Monographs & Musings
Photo by Rosalee de la Forêt of Herbal Remedies Advice
Lisl Meredith Huebner responds to the question: Why Herbs? Excellent insights from a seasoned practitioner.
A wonderful monograph on Hyssop comes from Rosalee de la Forêt. Make sure to check out the link to her recipe for Hyssop Oxymel!
Jessica Morgan celebrates the diversity in herbalism in her wonderful commentary: What Kind of Herbalist Are You?
Follow Tina Sams on a walk through her gardens as she winds up another growing season.
Christophe Bernard offers this lovely monograph on Mullein including a recipe for Infused Mullein Milk, which is just plain cool.
Susanna Raeven shares her insights on wildcrafting and mindfulness on Mother Earth News.
Ann Armbrecht of Numen Film reflects on transcending perfectionism in the garden and embracing the journey of learning what works.
Herbal Recipes & DIY Tutorials
Photo by Lucinda Warner of Whispering Earth
If you’re looking for creative ways to use Elderberries this fall, then check out this unique recipe for Elderberry catsup.
An excellent reference list for decoding herbal terminology and understanding basic herbal actions is featured on the Mountain Rose blog.
If you’re an expecting or lactating mother, then you’ll especially appreciate this fantastic article by Lucinda Warner on herbs for supporting nursing mothers. Lucinda also offers numerous tips on ways to increase vitality and maintain self care during breastfeeding. Excellent info here.
An absolute stellar post from Jessica Morgan on keeping the kiddos healthy as they head back to school. These back-to-school immune tips are extremely practical and easy to implement regardless of your level of herbal expertise!
This peach Rosemary spritzer recipe from Amanda Rose sounds absolutely divine!
I’ve shared a few tips on blending your own herbal iced teas on the Poppy Swap blog.
Tina Sams shares this nice tutorial with a couple of recipes for making loose incense.
This is very a thorough and thoughtful article on how to get started setting up your own home-based apothecary. Excellent tips and insights for the beginner herbalist.
Studies & Research
Photo source: Green Prophet
Turmeric has been in the news this month! Sayer Ji has published several articles about it’s abilities to treat depression, prevent type-2 diabetes, improve oral health, and as an alternative for certain pharmaceutical drugs.
Cinnamon has been featured for it’s promise in treating Alzheimers by breaking up brain plaque, as well as its ability to reduce blood pressure while balancing blood glucose.
Chamomile is discussed for its ability to fight anxiety and clinical depression.
Milk Thistle is in the spotlight for its potential for treating skin cancer and preventing photo aging.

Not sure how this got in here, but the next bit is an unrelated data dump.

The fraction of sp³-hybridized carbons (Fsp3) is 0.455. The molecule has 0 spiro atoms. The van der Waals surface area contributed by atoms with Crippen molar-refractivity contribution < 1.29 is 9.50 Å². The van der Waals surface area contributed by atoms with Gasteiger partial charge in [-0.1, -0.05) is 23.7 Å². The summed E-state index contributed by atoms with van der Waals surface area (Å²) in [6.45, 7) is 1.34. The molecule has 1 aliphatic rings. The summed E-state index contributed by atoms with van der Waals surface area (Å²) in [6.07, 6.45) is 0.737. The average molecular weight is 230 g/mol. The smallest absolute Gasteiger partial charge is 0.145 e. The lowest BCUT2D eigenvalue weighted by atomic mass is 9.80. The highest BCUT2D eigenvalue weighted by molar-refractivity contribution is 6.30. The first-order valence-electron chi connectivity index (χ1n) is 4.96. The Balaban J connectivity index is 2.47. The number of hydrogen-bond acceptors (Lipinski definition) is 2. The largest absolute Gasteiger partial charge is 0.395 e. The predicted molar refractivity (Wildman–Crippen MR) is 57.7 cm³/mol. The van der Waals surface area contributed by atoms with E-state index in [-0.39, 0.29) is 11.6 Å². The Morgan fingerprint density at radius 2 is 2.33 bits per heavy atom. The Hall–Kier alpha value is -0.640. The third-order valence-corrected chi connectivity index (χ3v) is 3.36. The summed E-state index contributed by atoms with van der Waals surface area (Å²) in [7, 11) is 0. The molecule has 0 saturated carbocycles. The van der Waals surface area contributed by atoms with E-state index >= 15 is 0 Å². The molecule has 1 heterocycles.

Interviews & Community
Photo courtesy of Kristine Brown of Herbal Roots Zine
It was such a massive pleasure to interview Kristine Brown of Herbal Roots Zine on the importance of teaching our children about herbalism and the plant world. An excellent read for anyone interested in the future of herbalism and education, as well as the importance of reconnecting with the natural world.
I was profoundly moved this month by this powerful interview with Paul Bergner. So much so, that I just had to include a couple of excerpts from this interview here. You’ll want to read this article the whole way through, and be prepared for impressive insights that will challenge the way you define yourself and the entire field of herbal medicine!
“There is a problem for me with the label “herbalist.” If you look at the history of medicine, whether folk, ethnobotany, classical, traditional, etc. we don’t usually find an “herbalist.” We find a healer, or a midwife, or a village elder, or a community of mothers, or a physician, who help people. And sometimes they might use herbs and sometimes not. They are not defined by the use of herbs, but by their wisdom, common practical sense, medical training, or accumulated tribal, village or familial or medical level knowledge of what promotes health, or helps to address a health crisis.” – Read Paul Bergner’s full interview here.
“I had the emerging vision that herbalism in North America is not a profession, it is not really even a consistent occupational definition, there are no true standards, and attempts by one or the other clique of herbalists to impose them have not been accepted. On the other hand it is a rich community, and a social movement at this point, an earth centered one. So what a community needs is networking and facilitation, not standards, and a movement needs rabble rousing and inspiration. That’s what I was encouraging rather than some new crystallized organization.” – Read Paul Bergner’s full interview here.